From In the Kitchen with Bossygirl archives.
Don’t worry – this post is not about my magical transformation for date night. I was in yoga pants and Brooks running shoes the whole time.
No, this post is about how this:
One thing I love about our weekly organic CSA farm share is that we’re given foods we either A) don’t think we like (kale), B) don’t know what to do with (garlic scapes) or C) don’t know what they are. This week’s mystery item falls squarely into category C.
So what is it? A red kuri squash. It looks like a small, technicolor cousin of the pumpkin, but it’s actually related to the Hubbards. Hey, me too actually! It’s described as having a chestnut-like flavor, and while I can’t really vouch for that (being a once-a-year chestnut eater), Ben and I both found it more flavorful and less one-note than butternut squash.
Last night we found ourselves alone, at home, with no children (woohoo!), but tired and still recovering from the seasonal crud. Sad as it may seem to some of you, we couldn’t imagine anything more delicious than a quiet, beautiful dinner at home followed by a little Cardinals baseball. You get older, you get lame. What can I say?
So, what to do with my red kuri squash? It was metamorphosed into the simplest, most gorgeous, most light-yet-satisfying soup. I used a recipe contributed by Alice Waters to Food & Wine. I figured Alice Waters ... how could I go wrong? She did not disappoint!
A few notes: this recipe couldn’t be easier from an ingredient standpoint. It’s literally cubed squash, half an onion, one bay leaf and some water. Simmer, purée, done. Garnish with roasted fennel (what a revelation!), toasted pecans and a swirl of olive oil. Perfection in a bowl.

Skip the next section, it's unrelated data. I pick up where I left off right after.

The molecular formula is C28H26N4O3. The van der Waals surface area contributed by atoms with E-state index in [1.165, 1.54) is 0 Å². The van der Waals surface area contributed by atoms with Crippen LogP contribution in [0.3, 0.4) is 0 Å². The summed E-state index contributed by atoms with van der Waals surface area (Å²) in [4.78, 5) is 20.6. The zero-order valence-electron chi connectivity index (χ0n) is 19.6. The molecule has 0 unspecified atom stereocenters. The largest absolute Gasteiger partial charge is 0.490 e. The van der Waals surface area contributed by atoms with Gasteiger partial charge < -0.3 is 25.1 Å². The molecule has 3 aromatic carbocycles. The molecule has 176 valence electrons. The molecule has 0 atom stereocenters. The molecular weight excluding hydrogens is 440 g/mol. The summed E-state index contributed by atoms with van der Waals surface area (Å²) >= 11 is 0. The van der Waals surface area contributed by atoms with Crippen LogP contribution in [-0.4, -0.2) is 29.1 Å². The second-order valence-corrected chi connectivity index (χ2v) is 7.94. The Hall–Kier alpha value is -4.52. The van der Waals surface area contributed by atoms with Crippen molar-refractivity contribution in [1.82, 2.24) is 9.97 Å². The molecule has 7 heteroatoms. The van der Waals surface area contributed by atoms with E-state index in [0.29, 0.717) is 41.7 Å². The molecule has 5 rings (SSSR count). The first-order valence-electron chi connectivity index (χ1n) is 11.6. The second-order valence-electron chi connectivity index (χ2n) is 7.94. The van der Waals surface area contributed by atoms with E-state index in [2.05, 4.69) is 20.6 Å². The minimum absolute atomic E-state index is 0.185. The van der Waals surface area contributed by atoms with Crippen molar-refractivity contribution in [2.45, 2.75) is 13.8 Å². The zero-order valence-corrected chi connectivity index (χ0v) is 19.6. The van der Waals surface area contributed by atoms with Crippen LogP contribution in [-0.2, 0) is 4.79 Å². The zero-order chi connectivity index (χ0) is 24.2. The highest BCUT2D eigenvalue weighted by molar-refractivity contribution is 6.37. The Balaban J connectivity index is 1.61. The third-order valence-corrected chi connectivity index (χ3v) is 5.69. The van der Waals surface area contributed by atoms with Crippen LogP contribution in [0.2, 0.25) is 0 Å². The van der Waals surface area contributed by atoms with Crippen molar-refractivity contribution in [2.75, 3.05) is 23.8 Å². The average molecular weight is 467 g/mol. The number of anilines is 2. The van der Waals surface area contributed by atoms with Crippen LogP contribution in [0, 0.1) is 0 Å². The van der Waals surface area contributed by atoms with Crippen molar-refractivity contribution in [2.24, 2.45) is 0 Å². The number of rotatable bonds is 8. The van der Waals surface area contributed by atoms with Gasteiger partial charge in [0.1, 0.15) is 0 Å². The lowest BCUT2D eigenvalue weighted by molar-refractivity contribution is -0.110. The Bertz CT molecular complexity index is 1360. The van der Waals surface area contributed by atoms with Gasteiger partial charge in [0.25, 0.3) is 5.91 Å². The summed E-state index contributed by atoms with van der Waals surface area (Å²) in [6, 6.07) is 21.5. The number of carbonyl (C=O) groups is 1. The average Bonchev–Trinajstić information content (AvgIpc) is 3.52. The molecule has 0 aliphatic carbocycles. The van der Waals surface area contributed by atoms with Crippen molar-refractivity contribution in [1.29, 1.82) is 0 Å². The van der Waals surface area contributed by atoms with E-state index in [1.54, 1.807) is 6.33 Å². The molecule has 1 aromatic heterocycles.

However, if you’re not comfortable in the kitchen, then this recipe does leave some details out. First, it calls for squash “peeled and cubed.” So, the squash isn’t remotely easy to peel (I used an Oxo peeler) and it neglects to mention that you’ll need to scoop and deseed the center (just like a pumpkin). Not technical, but more time consuming that one might imagine.
Second, it calls for a medium fennel bulb “cored and cut into thin wedges.” Have you ever cored fennel? This was my first fennel experience, so I ended up on YouTube searching for “how to core a fennel bulb.” Easy as can be, not at all technical, but I had no idea what that meant.
That said, the soup was incredibly flavorful, gorgeous in color and remarkably dynamic given its simplicity. The garnish is key.
I served this with sourdough bread, Fromager d’Affinois (one of my favorite double creams), and a simple salad made with delicate skyphos butter lettuce (another CSA favorite), avocado, cucumber and a white wine vinaigrette.
All in all, a huge date night success (and I didn’t even have to change out of my yoga pants)!